Fouling development in direct contact membrane distillation (DCMD) for seawater desalination was evaluated combining in-situ monitoring performed using optical coherence tomography (OCT) together with destructive techniques. The non-invasive monitoring with OCT provided a better understanding of the fouling mechanism by giving an appropriate sampling timing for the membrane autopsy. The on-line monitoring system allowed linking the flux trend with the structure of fouling deposited on the membrane surface. The water vapor flux trend was divided in three phases based on the deposition and formation of different foulants over time. The initial flux decline was due to the deposition of a 50–70 nm porous fouling layer consisting of a mixture of organic compounds and salts. Liquid chromatography with organic carbon detection (LC-OCD) analysis revealed the abundance of biopolymer in the fouling layer formed at the initial phase. In the second phase, formation of carbonate crystals on the membrane surface was observed but did not affect the flux significantly. In the last phase, the water vapor flux dropped to almost zero due to the deposition of a dense thick layer of sulfate crystals on the membrane surface.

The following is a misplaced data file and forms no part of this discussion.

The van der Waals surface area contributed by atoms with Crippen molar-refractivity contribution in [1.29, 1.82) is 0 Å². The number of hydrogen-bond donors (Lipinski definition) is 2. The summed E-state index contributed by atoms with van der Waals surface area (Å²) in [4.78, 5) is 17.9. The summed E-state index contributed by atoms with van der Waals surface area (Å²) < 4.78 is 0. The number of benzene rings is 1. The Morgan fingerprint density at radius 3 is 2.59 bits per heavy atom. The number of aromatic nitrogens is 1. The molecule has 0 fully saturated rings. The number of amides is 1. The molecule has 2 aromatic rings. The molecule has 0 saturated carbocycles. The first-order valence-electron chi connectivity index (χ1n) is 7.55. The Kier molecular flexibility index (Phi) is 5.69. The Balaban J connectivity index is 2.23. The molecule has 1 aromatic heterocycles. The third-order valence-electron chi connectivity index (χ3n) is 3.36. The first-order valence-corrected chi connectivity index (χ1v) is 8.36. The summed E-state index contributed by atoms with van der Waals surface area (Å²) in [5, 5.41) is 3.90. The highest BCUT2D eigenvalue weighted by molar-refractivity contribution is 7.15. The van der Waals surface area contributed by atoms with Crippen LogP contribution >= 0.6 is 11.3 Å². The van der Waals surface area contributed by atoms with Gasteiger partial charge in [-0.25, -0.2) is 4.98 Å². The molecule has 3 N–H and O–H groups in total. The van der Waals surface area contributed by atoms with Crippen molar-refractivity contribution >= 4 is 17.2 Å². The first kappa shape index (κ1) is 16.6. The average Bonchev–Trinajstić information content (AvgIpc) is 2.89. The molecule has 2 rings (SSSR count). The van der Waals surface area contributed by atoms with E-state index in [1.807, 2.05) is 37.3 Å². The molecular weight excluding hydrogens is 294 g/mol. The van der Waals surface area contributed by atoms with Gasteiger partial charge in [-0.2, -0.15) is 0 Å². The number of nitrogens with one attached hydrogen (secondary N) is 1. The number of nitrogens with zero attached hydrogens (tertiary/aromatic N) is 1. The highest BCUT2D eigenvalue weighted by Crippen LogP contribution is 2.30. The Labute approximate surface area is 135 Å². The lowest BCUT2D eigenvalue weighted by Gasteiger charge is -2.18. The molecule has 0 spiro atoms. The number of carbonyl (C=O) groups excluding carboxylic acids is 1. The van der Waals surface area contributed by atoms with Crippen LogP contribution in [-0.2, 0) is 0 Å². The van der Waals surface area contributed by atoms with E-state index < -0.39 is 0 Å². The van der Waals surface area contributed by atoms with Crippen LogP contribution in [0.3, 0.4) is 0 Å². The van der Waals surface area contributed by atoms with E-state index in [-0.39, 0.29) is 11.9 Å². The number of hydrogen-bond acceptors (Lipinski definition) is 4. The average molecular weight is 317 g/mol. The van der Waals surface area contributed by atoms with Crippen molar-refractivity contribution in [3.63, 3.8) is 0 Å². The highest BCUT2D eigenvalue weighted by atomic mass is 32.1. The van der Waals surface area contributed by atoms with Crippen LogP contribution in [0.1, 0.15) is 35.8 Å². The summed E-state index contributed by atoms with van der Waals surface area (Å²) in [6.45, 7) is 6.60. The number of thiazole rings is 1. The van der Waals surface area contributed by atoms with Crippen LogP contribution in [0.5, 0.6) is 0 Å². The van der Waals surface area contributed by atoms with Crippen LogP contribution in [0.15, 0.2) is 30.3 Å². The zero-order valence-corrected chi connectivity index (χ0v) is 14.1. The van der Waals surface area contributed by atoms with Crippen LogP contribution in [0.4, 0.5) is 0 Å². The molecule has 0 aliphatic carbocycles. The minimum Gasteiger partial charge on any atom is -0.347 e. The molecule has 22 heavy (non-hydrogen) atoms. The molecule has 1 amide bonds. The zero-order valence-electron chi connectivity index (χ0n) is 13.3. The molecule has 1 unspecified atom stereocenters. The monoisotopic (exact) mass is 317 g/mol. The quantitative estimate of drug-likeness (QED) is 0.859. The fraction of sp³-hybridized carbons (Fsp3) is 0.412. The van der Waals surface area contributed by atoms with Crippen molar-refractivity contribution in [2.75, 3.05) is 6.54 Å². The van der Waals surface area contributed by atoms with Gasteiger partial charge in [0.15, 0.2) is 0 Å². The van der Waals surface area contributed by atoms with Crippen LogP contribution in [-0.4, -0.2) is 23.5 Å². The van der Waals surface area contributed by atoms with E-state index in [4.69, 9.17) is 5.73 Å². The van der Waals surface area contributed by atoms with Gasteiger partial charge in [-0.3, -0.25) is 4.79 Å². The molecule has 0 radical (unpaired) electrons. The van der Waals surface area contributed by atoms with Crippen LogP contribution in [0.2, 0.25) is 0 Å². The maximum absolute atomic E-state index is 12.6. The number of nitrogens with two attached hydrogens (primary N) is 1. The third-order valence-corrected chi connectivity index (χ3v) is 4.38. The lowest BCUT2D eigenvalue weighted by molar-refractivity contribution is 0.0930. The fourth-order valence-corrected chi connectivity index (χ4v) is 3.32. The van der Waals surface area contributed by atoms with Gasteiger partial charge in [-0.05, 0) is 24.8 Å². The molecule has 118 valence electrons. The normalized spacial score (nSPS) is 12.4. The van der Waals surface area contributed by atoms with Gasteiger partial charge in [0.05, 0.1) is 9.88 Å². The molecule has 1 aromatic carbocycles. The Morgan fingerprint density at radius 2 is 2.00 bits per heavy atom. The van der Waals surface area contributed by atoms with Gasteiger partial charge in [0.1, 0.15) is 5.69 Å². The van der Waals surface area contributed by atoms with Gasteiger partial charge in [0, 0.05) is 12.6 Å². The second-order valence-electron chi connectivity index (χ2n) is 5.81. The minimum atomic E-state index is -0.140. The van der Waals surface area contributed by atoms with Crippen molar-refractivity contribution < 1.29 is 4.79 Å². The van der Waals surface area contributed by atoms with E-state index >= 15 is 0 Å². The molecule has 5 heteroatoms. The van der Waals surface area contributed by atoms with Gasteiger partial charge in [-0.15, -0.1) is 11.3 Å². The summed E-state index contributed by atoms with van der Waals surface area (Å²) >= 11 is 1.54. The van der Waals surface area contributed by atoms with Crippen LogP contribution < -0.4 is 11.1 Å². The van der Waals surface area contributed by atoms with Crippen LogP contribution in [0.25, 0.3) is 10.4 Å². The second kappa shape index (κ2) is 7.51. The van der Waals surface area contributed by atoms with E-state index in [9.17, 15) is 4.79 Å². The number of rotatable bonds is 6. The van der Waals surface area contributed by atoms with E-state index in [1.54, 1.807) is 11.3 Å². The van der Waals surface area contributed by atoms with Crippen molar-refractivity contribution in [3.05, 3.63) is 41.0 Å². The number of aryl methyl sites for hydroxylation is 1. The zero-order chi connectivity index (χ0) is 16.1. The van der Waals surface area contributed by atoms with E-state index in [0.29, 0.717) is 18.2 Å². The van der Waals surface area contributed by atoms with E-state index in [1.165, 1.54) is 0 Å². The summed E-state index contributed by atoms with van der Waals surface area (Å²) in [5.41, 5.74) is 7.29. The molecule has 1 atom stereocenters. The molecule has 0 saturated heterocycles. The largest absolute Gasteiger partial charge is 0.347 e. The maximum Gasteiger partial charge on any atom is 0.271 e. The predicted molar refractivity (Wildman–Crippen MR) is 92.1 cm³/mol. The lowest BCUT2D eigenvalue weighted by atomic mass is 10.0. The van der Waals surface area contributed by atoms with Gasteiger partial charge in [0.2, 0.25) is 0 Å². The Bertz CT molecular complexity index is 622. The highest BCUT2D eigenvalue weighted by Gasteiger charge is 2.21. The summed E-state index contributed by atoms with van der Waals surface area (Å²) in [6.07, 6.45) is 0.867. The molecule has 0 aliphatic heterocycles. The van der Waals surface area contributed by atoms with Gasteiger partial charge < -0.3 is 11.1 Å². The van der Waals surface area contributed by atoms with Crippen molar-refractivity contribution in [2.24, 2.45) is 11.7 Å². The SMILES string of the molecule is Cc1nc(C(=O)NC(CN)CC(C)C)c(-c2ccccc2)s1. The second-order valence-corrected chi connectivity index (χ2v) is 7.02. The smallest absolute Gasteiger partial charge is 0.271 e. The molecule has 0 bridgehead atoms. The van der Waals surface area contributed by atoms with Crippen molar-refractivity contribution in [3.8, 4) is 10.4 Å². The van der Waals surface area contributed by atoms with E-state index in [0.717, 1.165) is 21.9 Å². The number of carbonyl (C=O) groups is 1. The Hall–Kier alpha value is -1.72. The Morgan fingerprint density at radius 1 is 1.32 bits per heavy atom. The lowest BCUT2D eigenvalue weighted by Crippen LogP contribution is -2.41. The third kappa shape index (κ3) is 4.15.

Bibliographical noteKAUST Repository Item: Exported on 2019-02-13
Acknowledgements: The research reported in this paper was supported by King Abdullah University of Science and Technology (KAUST), Saudi Arabia. The authors acknowledge help, assistance and support from the Water Desalination and Reuse Center (WDRC) staff. This research was also supported by a grant (code 17IFIP-B065893-05) from Industrial Facilities & Infrastructure Research Program funded by Ministry of Land, Infrastructure and Transport of Korean government.